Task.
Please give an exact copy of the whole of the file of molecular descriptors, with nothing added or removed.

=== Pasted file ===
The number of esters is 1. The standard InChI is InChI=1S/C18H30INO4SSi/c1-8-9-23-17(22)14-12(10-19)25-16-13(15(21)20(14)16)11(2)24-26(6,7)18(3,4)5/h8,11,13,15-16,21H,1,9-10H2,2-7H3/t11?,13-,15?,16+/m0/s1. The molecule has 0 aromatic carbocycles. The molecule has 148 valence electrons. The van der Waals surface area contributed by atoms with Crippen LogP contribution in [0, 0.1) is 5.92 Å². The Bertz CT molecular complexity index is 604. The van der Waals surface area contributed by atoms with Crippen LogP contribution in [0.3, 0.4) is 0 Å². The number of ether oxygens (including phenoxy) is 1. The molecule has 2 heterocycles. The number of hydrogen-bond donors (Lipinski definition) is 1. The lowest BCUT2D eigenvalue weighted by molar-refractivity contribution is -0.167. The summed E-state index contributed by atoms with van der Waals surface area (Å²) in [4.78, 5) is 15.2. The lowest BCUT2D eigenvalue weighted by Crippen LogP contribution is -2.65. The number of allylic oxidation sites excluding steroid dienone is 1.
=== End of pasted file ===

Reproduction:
The number of esters is 1. The standard InChI is InChI=1S/C18H30INO4SSi/c1-8-9-23-17(22)14-12(10-19)25-16-13(15(21)20(14)16)11(2)24-26(6,7)18(3,4)5/h8,11,13,15-16,21H,1,9-10H2,2-7H3/t11?,13-,15?,16+/m0/s1. The molecule has 0 aromatic carbocycles. The molecule has 148 valence electrons. The van der Waals surface area contributed by atoms with Crippen LogP contribution in [0, 0.1) is 5.92 Å². The Bertz CT molecular complexity index is 604. The van der Waals surface area contributed by atoms with Crippen LogP contribution in [0.3, 0.4) is 0 Å². The number of ether oxygens (including phenoxy) is 1. The molecule has 2 heterocycles. The number of hydrogen-bond donors (Lipinski definition) is 1. The lowest BCUT2D eigenvalue weighted by molar-refractivity contribution is -0.167. The summed E-state index contributed by atoms with van der Waals surface area (Å²) in [4.78, 5) is 15.2. The lowest BCUT2D eigenvalue weighted by Crippen LogP contribution is -2.65. The number of allylic oxidation sites excluding steroid dienone is 1.